Wouldn’t it be great if we had a groundswell of compassionate communities.

A report from the Australian charity Groundswell has just been released and it makes fascinating reading. Groundswell is committed to increasing death literacy and it’s best known project is Dying to Know Day.

About itself, Groundswell explains: “An independent charity, we work at the intersection of health care, palliative care and community to develop solutions that address the rising cost of health care, the lack of preparation people make for end of life and the desire for more support and choice in how end of life is managed. Striving for better death experiences in a society marked by low death literacy is a paradox that must shift. Our educational workshops and public health initiatives seek to move the dial on how we as a nation manage end of life.”

So their idea is to help communities to develop better attitudes to death, rather than leaving this to hospitals.

As its 2019  Annual Report noted:

“Death is often over medicalised and institutionalised in Australia and the health care system does not harness the real value of involving family and friends in the process. Because of the lack of options, knowledge, capacity and decision making power, there are often negative repercussions for the person dying and those around them.”

So there’s a consensus by people both in hospitals and in the community that it would be great if responsibility for the way death is managed was shared more openly in our communities and moved away from hospitals.

But of course, trying to address this tends to be circular in our culture. The people who tend to think most about solving the problem, tend to be the teams in hospitals and if they’re always the people who manage the issues that arise, they always will be.

The GroundSwell Project has been active in the growth of the Compassionate Communities movement in Australia.

The term Compassionate Communities was developed by English academic Allan Kellehear in the mid-2000s to describe communities which play a much stronger role in the care of people at end of life.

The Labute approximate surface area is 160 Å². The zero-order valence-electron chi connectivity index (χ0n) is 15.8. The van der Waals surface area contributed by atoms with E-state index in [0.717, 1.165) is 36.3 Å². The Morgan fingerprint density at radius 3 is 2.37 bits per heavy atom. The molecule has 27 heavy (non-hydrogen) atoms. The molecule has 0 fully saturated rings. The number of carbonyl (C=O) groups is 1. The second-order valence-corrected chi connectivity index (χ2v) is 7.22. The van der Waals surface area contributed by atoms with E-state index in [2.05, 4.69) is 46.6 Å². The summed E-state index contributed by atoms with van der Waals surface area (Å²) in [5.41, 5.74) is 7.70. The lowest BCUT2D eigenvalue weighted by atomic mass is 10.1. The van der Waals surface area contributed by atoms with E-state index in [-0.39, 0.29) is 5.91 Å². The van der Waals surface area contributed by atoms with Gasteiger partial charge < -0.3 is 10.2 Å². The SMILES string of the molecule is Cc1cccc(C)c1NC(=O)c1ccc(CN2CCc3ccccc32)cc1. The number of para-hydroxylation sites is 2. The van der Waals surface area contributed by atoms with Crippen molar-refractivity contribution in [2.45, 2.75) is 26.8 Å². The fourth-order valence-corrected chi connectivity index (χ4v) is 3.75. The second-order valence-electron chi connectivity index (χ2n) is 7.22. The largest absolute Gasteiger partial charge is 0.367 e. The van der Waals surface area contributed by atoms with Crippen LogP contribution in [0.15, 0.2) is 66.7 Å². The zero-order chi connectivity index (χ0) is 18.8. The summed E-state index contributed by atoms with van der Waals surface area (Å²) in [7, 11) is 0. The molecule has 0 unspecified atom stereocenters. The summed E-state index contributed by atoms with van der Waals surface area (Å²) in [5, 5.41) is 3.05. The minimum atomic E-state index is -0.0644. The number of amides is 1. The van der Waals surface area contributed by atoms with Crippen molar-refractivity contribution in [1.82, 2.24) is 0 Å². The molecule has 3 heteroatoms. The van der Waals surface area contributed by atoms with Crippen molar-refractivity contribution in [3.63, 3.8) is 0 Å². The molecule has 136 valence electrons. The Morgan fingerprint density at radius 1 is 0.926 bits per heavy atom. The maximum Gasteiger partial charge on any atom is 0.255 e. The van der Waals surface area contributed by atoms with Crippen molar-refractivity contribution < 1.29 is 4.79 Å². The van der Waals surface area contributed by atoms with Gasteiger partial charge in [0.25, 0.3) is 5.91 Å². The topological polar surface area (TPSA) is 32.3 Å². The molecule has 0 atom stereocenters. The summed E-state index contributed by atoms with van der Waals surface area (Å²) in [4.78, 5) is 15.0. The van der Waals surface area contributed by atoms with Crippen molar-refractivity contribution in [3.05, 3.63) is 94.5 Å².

Groundswell’s “Researching compassionate communities in Australia: a short-term longitudinal study” has just been released, in early November 2020.

It looked at nine communities working to implement the model.

It’s the first pages of this report that are captivating. They talk about four areas of resistance community participants face, when trying to create the ‘compassionate community’ model.

These are: 

  • Questioning legitimacy – when participants question their ability and capacity to take on leadership roles,
  • Coming face to face with gatekeepers. “Gatekeeping is a well-recognised strategy used by those with power and control to maintain the status quo…Participants experienced gatekeeping strategies that included obstruction, misinformation, take-over attempts, trivialising, and being disciplined to stay in their place. “
  • The work being seen as women’s work –  and if it is, does this put the model at risk of becoming exploitative because it’s unpaid people who do it?
  • Tensions over leadership – the leader-centric perspective is at odds with the community development goals of participants.

But moving along from the resistance identified, some of the good findings to come out of the report were that there was evidence of changes “in the way communities came together to care for each other in times of need. Participants reported that these changes could be sustainable as they were becoming woven into the fabric of community life.”

So participants described finding there was a positive ripple effect in their work.

The report also noted: “There is a growing body of evidence showing that carers and dying people with active community networks and structural social and legal supports (via workplaces, schools etc.) experience decreased social isolation and fatigue, improved social support. Those who became part of such a community became more confident about asking for help.”

To read, Researching Compassionate Communities in Australia: A short-term longitudinal study by Debbie Horsfall, Helen Psychogios, Holly Rankin-Smith, Niki Read and Kerrie Noonan go to:

The Nepean Blue Mountains Primary Health Network (NBMPHN) has decided to take up the work of compassionate communities. To find out more about its involvement, go to:

To read an article by founder of the movement Alan Kellehear himself, go to:

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